NM: One of the characters in the film speaks of his work with prisoners. Is that based on your experience?
PC: I worked 11 years in prison, teaching, starting when I was very young 22 or 23. when we are young like that we are too sure. We believe we know everything. It was a shock for me, a necessary shock, to discover another face of humanity. Nothing is simple, nothing is basic, all life and all people are very complex. It is impossible to have a basic judgment of good/bad, right/wrong. This experience changed me totally, i was not the same after. Many novels I wrote after this experience were very inspired by it. They were not about prison but about tragedy of our condition and the impossibility to know deeply the other people.
When Michel said the border between good and bad is very thin, it was a very personal, autobiographical scene.
When I stopped in 2000, I was always obsessed by this special universe. It was difficult to escape. I wrote a text like therapy, with sounds of music of the prison’s keys. It was an essay just different scenes of prison. It was very cinemagraphic and a French producer asked me to adapt it for the screen, but it was impossible.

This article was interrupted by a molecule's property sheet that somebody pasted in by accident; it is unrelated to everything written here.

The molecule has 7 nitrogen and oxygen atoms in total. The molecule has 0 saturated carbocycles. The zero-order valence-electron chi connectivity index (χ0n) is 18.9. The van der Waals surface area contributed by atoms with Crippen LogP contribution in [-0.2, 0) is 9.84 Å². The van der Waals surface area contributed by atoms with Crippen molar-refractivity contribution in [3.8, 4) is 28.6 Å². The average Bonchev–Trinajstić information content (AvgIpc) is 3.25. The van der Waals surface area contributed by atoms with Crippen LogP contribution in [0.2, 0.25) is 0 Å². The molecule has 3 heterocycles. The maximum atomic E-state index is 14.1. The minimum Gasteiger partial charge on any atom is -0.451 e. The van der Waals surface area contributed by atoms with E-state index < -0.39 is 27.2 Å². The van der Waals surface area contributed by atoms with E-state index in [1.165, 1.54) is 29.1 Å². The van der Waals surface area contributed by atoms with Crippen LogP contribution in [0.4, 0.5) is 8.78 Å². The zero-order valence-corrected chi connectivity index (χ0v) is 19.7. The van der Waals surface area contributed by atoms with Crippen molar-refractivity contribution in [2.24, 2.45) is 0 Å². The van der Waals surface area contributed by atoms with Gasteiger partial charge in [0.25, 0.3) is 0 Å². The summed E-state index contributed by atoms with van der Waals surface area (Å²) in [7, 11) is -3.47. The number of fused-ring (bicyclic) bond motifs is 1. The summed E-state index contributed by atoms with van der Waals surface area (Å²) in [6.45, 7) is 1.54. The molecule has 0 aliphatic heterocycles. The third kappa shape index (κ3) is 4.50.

NM: How is making a movie different from writing a book?
PC: I knew immediately this story was a movie and not a novel. I imagined to write a story about a woman, a desire to show this woman with pictures. Also, I wanted to work with real people. I like to write but it is a solitary and comfortable pleasure. To tell a story in a novel, you don’t need money and you don’t need people. But sometimes it is good to work with an artistic team. And my novels are about men, but when I imagine movies, it’s often with female faces.